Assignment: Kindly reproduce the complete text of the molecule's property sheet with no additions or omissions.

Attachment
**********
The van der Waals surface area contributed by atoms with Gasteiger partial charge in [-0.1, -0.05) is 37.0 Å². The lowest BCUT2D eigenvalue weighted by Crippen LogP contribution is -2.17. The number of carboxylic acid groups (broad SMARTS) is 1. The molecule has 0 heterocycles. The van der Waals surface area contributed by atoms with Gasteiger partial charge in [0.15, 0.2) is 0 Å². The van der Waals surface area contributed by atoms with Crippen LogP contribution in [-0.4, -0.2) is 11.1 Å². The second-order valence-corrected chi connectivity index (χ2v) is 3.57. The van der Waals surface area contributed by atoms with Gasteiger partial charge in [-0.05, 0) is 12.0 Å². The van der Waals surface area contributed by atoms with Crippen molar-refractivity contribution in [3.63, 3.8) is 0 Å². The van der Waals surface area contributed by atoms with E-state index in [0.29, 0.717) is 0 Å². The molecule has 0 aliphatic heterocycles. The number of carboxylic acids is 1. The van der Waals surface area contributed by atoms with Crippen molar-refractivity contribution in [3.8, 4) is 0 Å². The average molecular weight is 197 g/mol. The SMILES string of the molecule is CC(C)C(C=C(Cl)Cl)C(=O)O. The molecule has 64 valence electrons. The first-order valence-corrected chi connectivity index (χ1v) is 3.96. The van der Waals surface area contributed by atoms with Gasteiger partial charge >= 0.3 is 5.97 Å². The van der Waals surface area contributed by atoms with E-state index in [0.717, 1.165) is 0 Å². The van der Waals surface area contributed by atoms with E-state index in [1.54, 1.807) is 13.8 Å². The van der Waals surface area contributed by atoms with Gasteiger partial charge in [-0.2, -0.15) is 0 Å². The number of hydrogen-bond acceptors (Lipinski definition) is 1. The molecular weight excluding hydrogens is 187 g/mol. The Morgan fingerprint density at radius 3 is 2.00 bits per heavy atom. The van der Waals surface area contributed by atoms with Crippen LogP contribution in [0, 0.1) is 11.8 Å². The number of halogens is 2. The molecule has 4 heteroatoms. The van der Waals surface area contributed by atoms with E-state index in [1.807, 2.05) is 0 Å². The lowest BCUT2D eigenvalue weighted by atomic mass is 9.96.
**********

The van der Waals surface area contributed by atoms with Gasteiger partial charge in [-0.1, -0.05) is 37.0 Å². The lowest BCUT2D eigenvalue weighted by Crippen LogP contribution is -2.17. The number of carboxylic acid groups (broad SMARTS) is 1. The molecule has 0 heterocycles. The van der Waals surface area contributed by atoms with Gasteiger partial charge in [0.15, 0.2) is 0 Å². The van der Waals surface area contributed by atoms with Crippen LogP contribution in [-0.4, -0.2) is 11.1 Å². The second-order valence-corrected chi connectivity index (χ2v) is 3.57. The van der Waals surface area contributed by atoms with Gasteiger partial charge in [-0.05, 0) is 12.0 Å². The van der Waals surface area contributed by atoms with Crippen molar-refractivity contribution in [3.63, 3.8) is 0 Å². The van der Waals surface area contributed by atoms with E-state index in [0.29, 0.717) is 0 Å². The molecule has 0 aliphatic heterocycles. The number of carboxylic acids is 1. The van der Waals surface area contributed by atoms with Crippen molar-refractivity contribution in [3.8, 4) is 0 Å². The average molecular weight is 197 g/mol. The SMILES string of the molecule is CC(C)C(C=C(Cl)Cl)C(=O)O. The molecule has 64 valence electrons. The first-order valence-corrected chi connectivity index (χ1v) is 3.96. The van der Waals surface area contributed by atoms with Gasteiger partial charge >= 0.3 is 5.97 Å². The van der Waals surface area contributed by atoms with E-state index in [0.717, 1.165) is 0 Å². The van der Waals surface area contributed by atoms with E-state index in [1.54, 1.807) is 13.8 Å². The van der Waals surface area contributed by atoms with Gasteiger partial charge in [-0.2, -0.15) is 0 Å². The number of hydrogen-bond acceptors (Lipinski definition) is 1. The molecular weight excluding hydrogens is 187 g/mol. The Morgan fingerprint density at radius 3 is 2.00 bits per heavy atom. The van der Waals surface area contributed by atoms with Crippen LogP contribution in [0, 0.1) is 11.8 Å². The number of halogens is 2. The molecule has 4 heteroatoms. The van der Waals surface area contributed by atoms with E-state index in [1.807, 2.05) is 0 Å². The lowest BCUT2D eigenvalue weighted by atomic mass is 9.96.